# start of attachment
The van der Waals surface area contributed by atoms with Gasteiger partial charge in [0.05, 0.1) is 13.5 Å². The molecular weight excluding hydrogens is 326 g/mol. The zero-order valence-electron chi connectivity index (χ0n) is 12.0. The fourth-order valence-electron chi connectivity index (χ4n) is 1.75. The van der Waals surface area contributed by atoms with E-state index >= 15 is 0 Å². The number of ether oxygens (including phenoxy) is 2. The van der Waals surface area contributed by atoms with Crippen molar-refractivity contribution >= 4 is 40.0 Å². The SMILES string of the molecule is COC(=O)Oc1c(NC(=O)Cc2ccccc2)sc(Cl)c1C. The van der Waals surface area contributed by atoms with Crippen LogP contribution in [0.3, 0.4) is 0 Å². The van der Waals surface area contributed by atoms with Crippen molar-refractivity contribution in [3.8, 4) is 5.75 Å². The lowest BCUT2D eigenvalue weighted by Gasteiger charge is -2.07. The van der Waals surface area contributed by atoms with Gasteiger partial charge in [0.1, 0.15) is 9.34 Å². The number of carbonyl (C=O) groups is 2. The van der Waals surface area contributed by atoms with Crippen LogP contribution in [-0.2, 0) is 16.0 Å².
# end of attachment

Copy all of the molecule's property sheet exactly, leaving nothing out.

The van der Waals surface area contributed by atoms with Gasteiger partial charge in [0.05, 0.1) is 13.5 Å². The molecular weight excluding hydrogens is 326 g/mol. The zero-order valence-electron chi connectivity index (χ0n) is 12.0. The fourth-order valence-electron chi connectivity index (χ4n) is 1.75. The van der Waals surface area contributed by atoms with E-state index >= 15 is 0 Å². The number of ether oxygens (including phenoxy) is 2. The van der Waals surface area contributed by atoms with Crippen molar-refractivity contribution >= 4 is 40.0 Å². The SMILES string of the molecule is COC(=O)Oc1c(NC(=O)Cc2ccccc2)sc(Cl)c1C. The van der Waals surface area contributed by atoms with Crippen LogP contribution in [0.3, 0.4) is 0 Å². The van der Waals surface area contributed by atoms with Crippen molar-refractivity contribution in [3.8, 4) is 5.75 Å². The lowest BCUT2D eigenvalue weighted by Gasteiger charge is -2.07. The van der Waals surface area contributed by atoms with Gasteiger partial charge in [0.1, 0.15) is 9.34 Å². The number of carbonyl (C=O) groups is 2. The van der Waals surface area contributed by atoms with Crippen LogP contribution in [-0.2, 0) is 16.0 Å².